In a recent article, Benjamin D. Utter argues that “Sir Gawain and the Green Knight” has incorporated a number of elements from the story of David found in the book of Samuel. In the first place, there are a number of general shared themes and motifs between the story of David and Arthurian romances:

Scholars have not overlooked the similarities between the Book of Samuel and the story of Arthur. Both concern legendary monarchs for whom there is little other historical evidence, and present intriguing problems in terms of generic status, cobining national myth, folklore, priestly propaganda, monstrous challengers, and political history. R.A. Shoaf refers to Arthur as he appears in the Alliterative Morte as “Britain’s David,” and it is generally acknowledged that almost any medieval tale involving giants owes at least something to Goliath and his young challenger. Beowulf, for example, seems to bear the influence of the David story: Andy Orchard tallies “no fewer than twelve … points of overlap” between “Beowulf’s fight with Grendel and David’s encounter with Goliath”. (127)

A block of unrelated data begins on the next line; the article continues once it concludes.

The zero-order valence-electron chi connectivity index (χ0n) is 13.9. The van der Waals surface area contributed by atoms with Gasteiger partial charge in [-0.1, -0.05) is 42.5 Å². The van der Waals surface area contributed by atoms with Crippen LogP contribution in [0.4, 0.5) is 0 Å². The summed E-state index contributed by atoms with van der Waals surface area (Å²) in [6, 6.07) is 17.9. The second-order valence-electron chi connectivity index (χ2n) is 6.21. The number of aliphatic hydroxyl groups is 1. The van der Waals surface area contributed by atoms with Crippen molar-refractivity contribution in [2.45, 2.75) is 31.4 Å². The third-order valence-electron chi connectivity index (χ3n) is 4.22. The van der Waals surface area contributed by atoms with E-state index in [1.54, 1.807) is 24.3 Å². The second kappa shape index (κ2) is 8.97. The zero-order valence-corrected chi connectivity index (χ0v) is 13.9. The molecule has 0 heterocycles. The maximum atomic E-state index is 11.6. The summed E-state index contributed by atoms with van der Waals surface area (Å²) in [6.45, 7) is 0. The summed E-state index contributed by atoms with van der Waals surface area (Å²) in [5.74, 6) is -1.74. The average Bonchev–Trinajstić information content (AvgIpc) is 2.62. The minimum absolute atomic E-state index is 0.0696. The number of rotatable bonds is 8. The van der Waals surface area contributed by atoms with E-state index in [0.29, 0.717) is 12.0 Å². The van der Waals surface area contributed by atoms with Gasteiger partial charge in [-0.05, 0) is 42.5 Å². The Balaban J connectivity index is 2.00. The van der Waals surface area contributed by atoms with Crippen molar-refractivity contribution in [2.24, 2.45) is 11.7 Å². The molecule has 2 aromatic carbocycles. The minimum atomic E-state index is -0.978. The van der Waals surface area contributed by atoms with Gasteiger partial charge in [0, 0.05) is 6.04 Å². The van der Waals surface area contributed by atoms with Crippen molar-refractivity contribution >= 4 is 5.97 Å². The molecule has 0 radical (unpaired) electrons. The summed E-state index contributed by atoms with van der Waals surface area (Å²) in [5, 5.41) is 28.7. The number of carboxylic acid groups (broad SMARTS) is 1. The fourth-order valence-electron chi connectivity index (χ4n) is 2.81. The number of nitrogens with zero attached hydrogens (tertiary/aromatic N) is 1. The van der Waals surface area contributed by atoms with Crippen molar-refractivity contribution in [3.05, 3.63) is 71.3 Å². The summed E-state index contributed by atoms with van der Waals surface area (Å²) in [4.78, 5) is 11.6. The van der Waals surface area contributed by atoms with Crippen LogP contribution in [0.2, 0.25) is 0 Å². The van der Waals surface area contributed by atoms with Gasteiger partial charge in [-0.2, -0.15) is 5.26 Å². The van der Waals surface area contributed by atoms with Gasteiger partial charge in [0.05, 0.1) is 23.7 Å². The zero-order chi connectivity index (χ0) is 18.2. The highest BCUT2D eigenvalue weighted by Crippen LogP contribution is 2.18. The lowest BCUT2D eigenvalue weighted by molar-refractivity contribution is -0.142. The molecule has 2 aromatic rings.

Utter goes on to note the “striking ways in which the poem’s action corresponds to or at least appears to be inflected by the David story” (129). For example, just as Goliath is an intimidating “six cubits and a span” (I Samuel 17:14), the Green Knight is a “half giant at least” (2099-2102). Or again, just as Goliath taunts the Israelites with their supposed inadequacy, the Green Knight taunts the Arthur’s knights, calling them “bot berdles chylder” (mere beardless children) (208).

To read the remainder of Utter’s comparison of “Sir Gawain and the Green Knight” with the David story, see Benjamin D. Utter, “Gawain and Goliath: Davidic Parallels and the Problem of Penance in Sir Gawain and the Green Knight“, Comitatus: A Journal of Medieval and Renaissance Studies 44 (2013): 121-55.

See also: R.A. Shoaf, “The Alliterative ‘Morte Arthure’: The Story of Britain’s David“, The Journal of English and German Philology 81.2 (1982): 204-226; Andy Orchard, A Critical Companion to “Beowulf” (Cambridge, 2005): 142, 143-45.